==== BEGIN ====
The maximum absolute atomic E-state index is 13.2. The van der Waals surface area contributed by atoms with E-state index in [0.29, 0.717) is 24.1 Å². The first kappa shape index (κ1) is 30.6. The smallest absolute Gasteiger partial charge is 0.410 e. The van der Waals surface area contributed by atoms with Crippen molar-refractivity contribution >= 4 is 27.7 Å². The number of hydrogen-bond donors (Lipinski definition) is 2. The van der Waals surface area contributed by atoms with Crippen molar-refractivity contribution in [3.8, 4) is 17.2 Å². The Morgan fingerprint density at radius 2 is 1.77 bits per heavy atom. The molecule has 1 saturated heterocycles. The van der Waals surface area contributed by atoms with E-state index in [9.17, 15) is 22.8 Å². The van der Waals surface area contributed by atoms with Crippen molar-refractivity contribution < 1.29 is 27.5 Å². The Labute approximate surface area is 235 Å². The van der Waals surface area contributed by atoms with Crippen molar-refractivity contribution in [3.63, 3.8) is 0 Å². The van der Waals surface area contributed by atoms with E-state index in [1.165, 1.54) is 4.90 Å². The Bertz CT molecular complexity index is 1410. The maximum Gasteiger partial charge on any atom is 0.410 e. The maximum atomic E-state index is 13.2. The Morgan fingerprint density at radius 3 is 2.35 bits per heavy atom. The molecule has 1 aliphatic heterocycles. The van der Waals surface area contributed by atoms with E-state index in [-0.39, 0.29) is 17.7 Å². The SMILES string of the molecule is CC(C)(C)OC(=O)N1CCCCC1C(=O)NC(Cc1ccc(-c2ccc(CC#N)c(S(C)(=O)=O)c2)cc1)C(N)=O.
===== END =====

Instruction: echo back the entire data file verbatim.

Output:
The maximum absolute atomic E-state index is 13.2. The van der Waals surface area contributed by atoms with E-state index in [0.29, 0.717) is 24.1 Å². The first kappa shape index (κ1) is 30.6. The smallest absolute Gasteiger partial charge is 0.410 e. The van der Waals surface area contributed by atoms with Crippen molar-refractivity contribution >= 4 is 27.7 Å². The number of hydrogen-bond donors (Lipinski definition) is 2. The van der Waals surface area contributed by atoms with Crippen molar-refractivity contribution in [3.8, 4) is 17.2 Å². The Morgan fingerprint density at radius 2 is 1.77 bits per heavy atom. The molecule has 1 saturated heterocycles. The van der Waals surface area contributed by atoms with E-state index in [9.17, 15) is 22.8 Å². The van der Waals surface area contributed by atoms with Crippen molar-refractivity contribution < 1.29 is 27.5 Å². The Labute approximate surface area is 235 Å². The van der Waals surface area contributed by atoms with Crippen molar-refractivity contribution in [3.63, 3.8) is 0 Å². The van der Waals surface area contributed by atoms with E-state index in [1.165, 1.54) is 4.90 Å². The Bertz CT molecular complexity index is 1410. The maximum Gasteiger partial charge on any atom is 0.410 e. The maximum atomic E-state index is 13.2. The Morgan fingerprint density at radius 3 is 2.35 bits per heavy atom. The molecule has 1 aliphatic heterocycles. The van der Waals surface area contributed by atoms with E-state index in [-0.39, 0.29) is 17.7 Å². The SMILES string of the molecule is CC(C)(C)OC(=O)N1CCCCC1C(=O)NC(Cc1ccc(-c2ccc(CC#N)c(S(C)(=O)=O)c2)cc1)C(N)=O.